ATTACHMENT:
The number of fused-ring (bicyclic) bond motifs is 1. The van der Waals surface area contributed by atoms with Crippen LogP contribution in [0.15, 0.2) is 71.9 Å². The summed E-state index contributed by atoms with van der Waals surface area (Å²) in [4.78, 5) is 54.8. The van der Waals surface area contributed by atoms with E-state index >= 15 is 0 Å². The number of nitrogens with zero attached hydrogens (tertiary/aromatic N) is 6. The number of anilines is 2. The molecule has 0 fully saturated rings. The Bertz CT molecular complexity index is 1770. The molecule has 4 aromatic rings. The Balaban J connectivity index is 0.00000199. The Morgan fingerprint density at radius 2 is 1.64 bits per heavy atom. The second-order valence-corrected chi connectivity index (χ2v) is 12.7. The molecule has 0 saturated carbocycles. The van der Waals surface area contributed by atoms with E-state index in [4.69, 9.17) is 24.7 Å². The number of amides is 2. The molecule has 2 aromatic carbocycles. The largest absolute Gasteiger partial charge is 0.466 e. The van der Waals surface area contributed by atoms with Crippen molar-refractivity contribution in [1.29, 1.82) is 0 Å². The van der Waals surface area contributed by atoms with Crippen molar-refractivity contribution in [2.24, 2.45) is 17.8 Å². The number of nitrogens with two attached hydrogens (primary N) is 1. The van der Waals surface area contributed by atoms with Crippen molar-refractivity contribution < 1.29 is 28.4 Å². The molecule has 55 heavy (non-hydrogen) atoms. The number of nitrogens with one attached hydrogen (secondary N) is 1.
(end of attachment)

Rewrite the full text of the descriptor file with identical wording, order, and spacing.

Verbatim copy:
The number of fused-ring (bicyclic) bond motifs is 1. The van der Waals surface area contributed by atoms with Crippen LogP contribution in [0.15, 0.2) is 71.9 Å². The summed E-state index contributed by atoms with van der Waals surface area (Å²) in [4.78, 5) is 54.8. The van der Waals surface area contributed by atoms with E-state index >= 15 is 0 Å². The number of nitrogens with zero attached hydrogens (tertiary/aromatic N) is 6. The number of anilines is 2. The molecule has 0 fully saturated rings. The Bertz CT molecular complexity index is 1770. The molecule has 4 aromatic rings. The Balaban J connectivity index is 0.00000199. The Morgan fingerprint density at radius 2 is 1.64 bits per heavy atom. The second-order valence-corrected chi connectivity index (χ2v) is 12.7. The molecule has 0 saturated carbocycles. The van der Waals surface area contributed by atoms with E-state index in [4.69, 9.17) is 24.7 Å². The number of amides is 2. The molecule has 2 aromatic carbocycles. The largest absolute Gasteiger partial charge is 0.466 e. The van der Waals surface area contributed by atoms with Crippen molar-refractivity contribution in [1.29, 1.82) is 0 Å². The van der Waals surface area contributed by atoms with Crippen molar-refractivity contribution in [2.24, 2.45) is 17.8 Å². The number of nitrogens with two attached hydrogens (primary N) is 1. The van der Waals surface area contributed by atoms with Crippen molar-refractivity contribution < 1.29 is 28.4 Å². The molecule has 55 heavy (non-hydrogen) atoms. The number of nitrogens with one attached hydrogen (secondary N) is 1.